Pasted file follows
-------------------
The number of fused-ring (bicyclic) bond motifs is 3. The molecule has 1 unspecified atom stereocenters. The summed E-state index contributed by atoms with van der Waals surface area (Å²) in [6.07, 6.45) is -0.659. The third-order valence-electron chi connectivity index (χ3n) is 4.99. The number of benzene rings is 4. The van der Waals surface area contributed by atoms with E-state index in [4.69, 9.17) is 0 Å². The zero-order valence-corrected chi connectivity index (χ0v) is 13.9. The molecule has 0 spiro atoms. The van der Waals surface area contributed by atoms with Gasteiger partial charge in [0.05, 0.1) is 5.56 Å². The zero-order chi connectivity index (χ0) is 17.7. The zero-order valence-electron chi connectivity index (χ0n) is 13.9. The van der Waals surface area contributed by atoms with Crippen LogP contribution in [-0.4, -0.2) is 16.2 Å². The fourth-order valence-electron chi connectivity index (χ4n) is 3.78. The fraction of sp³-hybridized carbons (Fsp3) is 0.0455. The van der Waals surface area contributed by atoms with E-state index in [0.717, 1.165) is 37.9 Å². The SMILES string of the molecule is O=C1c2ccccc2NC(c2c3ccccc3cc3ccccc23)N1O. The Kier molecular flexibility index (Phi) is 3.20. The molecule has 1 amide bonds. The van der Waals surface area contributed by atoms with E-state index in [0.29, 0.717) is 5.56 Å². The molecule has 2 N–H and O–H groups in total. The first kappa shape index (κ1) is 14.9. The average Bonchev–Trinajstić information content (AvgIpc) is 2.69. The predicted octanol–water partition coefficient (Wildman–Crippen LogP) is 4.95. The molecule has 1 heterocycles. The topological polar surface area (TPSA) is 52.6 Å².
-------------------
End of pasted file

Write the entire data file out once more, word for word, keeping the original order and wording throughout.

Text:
The number of fused-ring (bicyclic) bond motifs is 3. The molecule has 1 unspecified atom stereocenters. The summed E-state index contributed by atoms with van der Waals surface area (Å²) in [6.07, 6.45) is -0.659. The third-order valence-electron chi connectivity index (χ3n) is 4.99. The number of benzene rings is 4. The van der Waals surface area contributed by atoms with E-state index in [4.69, 9.17) is 0 Å². The zero-order valence-corrected chi connectivity index (χ0v) is 13.9. The molecule has 0 spiro atoms. The van der Waals surface area contributed by atoms with Gasteiger partial charge in [0.05, 0.1) is 5.56 Å². The zero-order chi connectivity index (χ0) is 17.7. The zero-order valence-electron chi connectivity index (χ0n) is 13.9. The van der Waals surface area contributed by atoms with Crippen LogP contribution in [-0.4, -0.2) is 16.2 Å². The fourth-order valence-electron chi connectivity index (χ4n) is 3.78. The fraction of sp³-hybridized carbons (Fsp3) is 0.0455. The van der Waals surface area contributed by atoms with E-state index in [0.717, 1.165) is 37.9 Å². The SMILES string of the molecule is O=C1c2ccccc2NC(c2c3ccccc3cc3ccccc23)N1O. The Kier molecular flexibility index (Phi) is 3.20. The molecule has 1 amide bonds. The van der Waals surface area contributed by atoms with E-state index in [0.29, 0.717) is 5.56 Å². The molecule has 2 N–H and O–H groups in total. The first kappa shape index (κ1) is 14.9. The average Bonchev–Trinajstić information content (AvgIpc) is 2.69. The predicted octanol–water partition coefficient (Wildman–Crippen LogP) is 4.95. The molecule has 1 heterocycles. The topological polar surface area (TPSA) is 52.6 Å².